“We did things like read ‘ ’Twas the Night Before Christmas,’ get pictures taken [with Santa] at the mall, and leave out cookies and milk for Santa and his reindeer,” Wolfe wrote. “These traditions helped me feel as though I belonged to something bigger. But I don’t believe this detracted from my Jewishness. Hanukkah was my holiday, and I knew and valued that.

“But when I became a parent myself,” Wolfe continued, “my young son wanted to know how Santa fit in with our Judaism. Particularly, he asked, ‘Does Santa know I exist?’ ‘Shmelf’ is my way of saying, ‘Yes, Santa DOES know you exist,’ while still embracing our Jewish heritage — it’s a love letter to Hanukkah seen through the eyes of an elf.

“While I understand some people may not like the idea of Santa showing up in a Hanukkah story, I hope it allows children to learn how other cultures are both similar to and different from their own, and how to spread the joy of the holiday season.”

A quick survey of librarians at Sephardic Temple, Temple Isaiah, Heschel Day School, Sinai Akiba and the Wise School revealed they will not be purchasing the book for their libraries, although it is being considered for possible purchase by the librarian at Valley Beth Shalom due to the value of its multicultural themes.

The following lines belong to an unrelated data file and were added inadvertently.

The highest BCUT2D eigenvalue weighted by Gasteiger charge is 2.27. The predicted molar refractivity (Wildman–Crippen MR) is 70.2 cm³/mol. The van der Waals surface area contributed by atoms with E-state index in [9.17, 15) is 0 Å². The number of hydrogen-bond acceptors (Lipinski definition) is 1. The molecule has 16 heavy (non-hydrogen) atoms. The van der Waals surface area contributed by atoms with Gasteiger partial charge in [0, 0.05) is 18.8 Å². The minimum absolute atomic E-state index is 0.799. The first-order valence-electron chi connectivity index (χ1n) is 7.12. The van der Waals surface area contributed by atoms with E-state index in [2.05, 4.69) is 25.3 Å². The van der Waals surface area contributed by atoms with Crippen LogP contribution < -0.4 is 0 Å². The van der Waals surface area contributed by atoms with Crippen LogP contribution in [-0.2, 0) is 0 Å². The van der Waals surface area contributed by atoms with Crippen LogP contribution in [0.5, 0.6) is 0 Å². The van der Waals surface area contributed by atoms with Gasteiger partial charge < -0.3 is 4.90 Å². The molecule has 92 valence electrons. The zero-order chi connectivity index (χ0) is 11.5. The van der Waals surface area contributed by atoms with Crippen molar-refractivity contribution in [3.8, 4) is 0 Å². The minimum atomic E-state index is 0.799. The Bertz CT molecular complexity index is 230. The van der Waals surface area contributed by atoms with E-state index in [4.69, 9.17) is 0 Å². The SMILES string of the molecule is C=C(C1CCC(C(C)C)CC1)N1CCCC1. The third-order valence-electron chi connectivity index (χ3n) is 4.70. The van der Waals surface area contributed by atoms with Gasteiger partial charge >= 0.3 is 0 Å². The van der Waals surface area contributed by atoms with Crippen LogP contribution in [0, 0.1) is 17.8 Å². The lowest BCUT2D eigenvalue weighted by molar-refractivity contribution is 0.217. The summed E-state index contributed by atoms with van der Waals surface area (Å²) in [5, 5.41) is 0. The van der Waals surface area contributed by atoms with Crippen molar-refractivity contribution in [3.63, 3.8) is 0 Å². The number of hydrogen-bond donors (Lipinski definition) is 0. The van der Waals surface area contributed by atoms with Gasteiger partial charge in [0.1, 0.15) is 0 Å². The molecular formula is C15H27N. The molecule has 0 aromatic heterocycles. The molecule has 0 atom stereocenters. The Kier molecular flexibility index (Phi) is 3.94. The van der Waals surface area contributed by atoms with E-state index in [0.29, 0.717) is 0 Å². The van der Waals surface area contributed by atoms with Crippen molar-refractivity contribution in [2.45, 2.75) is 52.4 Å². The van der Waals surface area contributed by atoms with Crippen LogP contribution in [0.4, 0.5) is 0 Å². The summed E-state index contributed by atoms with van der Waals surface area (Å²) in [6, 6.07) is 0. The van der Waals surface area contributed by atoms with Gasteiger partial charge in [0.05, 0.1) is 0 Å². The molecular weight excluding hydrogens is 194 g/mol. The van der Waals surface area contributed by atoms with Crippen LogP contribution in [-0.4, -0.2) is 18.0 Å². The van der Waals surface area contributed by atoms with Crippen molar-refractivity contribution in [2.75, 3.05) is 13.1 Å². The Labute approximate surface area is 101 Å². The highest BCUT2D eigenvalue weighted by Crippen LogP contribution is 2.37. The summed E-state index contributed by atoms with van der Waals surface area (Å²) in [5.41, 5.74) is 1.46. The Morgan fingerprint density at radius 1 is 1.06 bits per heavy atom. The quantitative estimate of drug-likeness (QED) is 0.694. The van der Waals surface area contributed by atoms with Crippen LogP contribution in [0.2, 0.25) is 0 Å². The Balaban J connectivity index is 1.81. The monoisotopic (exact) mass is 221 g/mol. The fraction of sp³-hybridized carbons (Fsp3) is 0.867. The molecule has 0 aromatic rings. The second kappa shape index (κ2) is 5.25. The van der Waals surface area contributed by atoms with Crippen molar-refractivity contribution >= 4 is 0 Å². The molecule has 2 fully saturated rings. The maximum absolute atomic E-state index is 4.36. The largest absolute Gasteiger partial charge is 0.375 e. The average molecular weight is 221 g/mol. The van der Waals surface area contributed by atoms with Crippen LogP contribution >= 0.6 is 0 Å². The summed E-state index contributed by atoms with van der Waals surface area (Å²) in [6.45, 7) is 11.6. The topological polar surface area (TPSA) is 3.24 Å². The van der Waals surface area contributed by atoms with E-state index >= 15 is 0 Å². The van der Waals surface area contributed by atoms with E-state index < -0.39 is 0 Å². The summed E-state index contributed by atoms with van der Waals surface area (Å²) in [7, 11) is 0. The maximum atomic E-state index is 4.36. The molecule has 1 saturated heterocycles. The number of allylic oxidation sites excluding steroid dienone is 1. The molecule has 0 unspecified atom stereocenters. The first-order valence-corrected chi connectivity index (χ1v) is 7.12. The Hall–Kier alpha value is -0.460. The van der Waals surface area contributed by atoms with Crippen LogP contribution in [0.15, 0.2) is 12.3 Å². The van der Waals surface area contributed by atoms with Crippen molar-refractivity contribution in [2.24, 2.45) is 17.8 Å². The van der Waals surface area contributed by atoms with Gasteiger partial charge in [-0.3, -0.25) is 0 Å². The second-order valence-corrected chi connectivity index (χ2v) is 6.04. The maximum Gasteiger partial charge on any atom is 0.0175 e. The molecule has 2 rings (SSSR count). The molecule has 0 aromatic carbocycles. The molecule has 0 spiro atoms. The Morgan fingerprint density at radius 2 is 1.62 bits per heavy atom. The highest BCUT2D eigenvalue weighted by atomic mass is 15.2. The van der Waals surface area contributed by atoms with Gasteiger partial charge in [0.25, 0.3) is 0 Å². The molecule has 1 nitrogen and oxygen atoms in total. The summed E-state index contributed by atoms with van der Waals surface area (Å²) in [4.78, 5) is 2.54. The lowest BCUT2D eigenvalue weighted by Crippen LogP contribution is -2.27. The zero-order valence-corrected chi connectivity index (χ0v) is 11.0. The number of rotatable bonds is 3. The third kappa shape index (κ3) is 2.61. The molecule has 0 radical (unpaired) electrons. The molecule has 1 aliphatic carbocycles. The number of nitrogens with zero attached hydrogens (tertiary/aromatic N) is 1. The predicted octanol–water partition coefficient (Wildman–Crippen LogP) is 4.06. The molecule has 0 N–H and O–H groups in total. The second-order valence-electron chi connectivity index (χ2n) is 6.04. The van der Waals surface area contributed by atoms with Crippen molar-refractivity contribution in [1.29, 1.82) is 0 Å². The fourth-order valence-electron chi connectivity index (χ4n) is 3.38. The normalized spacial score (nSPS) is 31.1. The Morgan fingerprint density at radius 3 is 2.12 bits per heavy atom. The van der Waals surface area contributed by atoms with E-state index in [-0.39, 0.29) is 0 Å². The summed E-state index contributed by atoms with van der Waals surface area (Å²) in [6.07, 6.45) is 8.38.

The “December Dilemma” is a real concern for many Jewish or interfaith parents who want their children to feel part of national secular celebrations and may choose the same path that Wolfe’s parents did. Some of the positive Amazon reviews for “Shmelf” are from parents in interfaith families.

How much Santa an intermarried couple wants in their lives is an issue couples in that situation need to grapple with, but it seems that critics of this particular book are focusing on the appropriateness of the mashup for very young children who don’t yet know Jewish traditions. Jewish parenting guru Ingall recommends parents educate themselves on “both faiths, keep Christmas and Chanukah separate, inform your kids of the backstory of both, and stop trying to compete with Christmas.”